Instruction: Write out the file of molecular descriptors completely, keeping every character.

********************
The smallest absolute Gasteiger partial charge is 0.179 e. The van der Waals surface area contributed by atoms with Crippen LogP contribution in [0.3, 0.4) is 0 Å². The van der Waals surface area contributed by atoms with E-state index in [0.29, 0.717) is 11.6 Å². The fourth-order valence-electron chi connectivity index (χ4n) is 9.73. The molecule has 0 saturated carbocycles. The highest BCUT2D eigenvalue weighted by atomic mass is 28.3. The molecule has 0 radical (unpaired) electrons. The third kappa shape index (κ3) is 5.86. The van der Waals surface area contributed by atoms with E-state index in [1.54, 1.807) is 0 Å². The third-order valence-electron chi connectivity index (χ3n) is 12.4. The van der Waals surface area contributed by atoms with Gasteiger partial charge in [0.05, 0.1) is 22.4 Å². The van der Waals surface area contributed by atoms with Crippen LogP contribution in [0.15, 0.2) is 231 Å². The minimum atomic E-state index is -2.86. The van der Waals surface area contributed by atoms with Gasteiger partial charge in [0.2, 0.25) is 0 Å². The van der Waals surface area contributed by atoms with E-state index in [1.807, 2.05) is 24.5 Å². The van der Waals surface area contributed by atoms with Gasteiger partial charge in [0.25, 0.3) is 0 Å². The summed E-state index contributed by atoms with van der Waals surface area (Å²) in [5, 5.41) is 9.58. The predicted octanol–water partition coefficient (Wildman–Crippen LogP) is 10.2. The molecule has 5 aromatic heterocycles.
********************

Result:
The smallest absolute Gasteiger partial charge is 0.179 e. The van der Waals surface area contributed by atoms with Crippen LogP contribution in [0.3, 0.4) is 0 Å². The van der Waals surface area contributed by atoms with E-state index in [0.29, 0.717) is 11.6 Å². The fourth-order valence-electron chi connectivity index (χ4n) is 9.73. The molecule has 0 saturated carbocycles. The highest BCUT2D eigenvalue weighted by atomic mass is 28.3. The molecule has 0 radical (unpaired) electrons. The third kappa shape index (κ3) is 5.86. The van der Waals surface area contributed by atoms with E-state index in [1.54, 1.807) is 0 Å². The third-order valence-electron chi connectivity index (χ3n) is 12.4. The van der Waals surface area contributed by atoms with Gasteiger partial charge in [0.05, 0.1) is 22.4 Å². The van der Waals surface area contributed by atoms with Crippen LogP contribution in [0.15, 0.2) is 231 Å². The minimum atomic E-state index is -2.86. The van der Waals surface area contributed by atoms with Gasteiger partial charge in [0.2, 0.25) is 0 Å². The van der Waals surface area contributed by atoms with E-state index in [1.807, 2.05) is 24.5 Å². The van der Waals surface area contributed by atoms with Gasteiger partial charge in [0.25, 0.3) is 0 Å². The summed E-state index contributed by atoms with van der Waals surface area (Å²) in [5, 5.41) is 9.58. The predicted octanol–water partition coefficient (Wildman–Crippen LogP) is 10.2. The molecule has 5 aromatic heterocycles.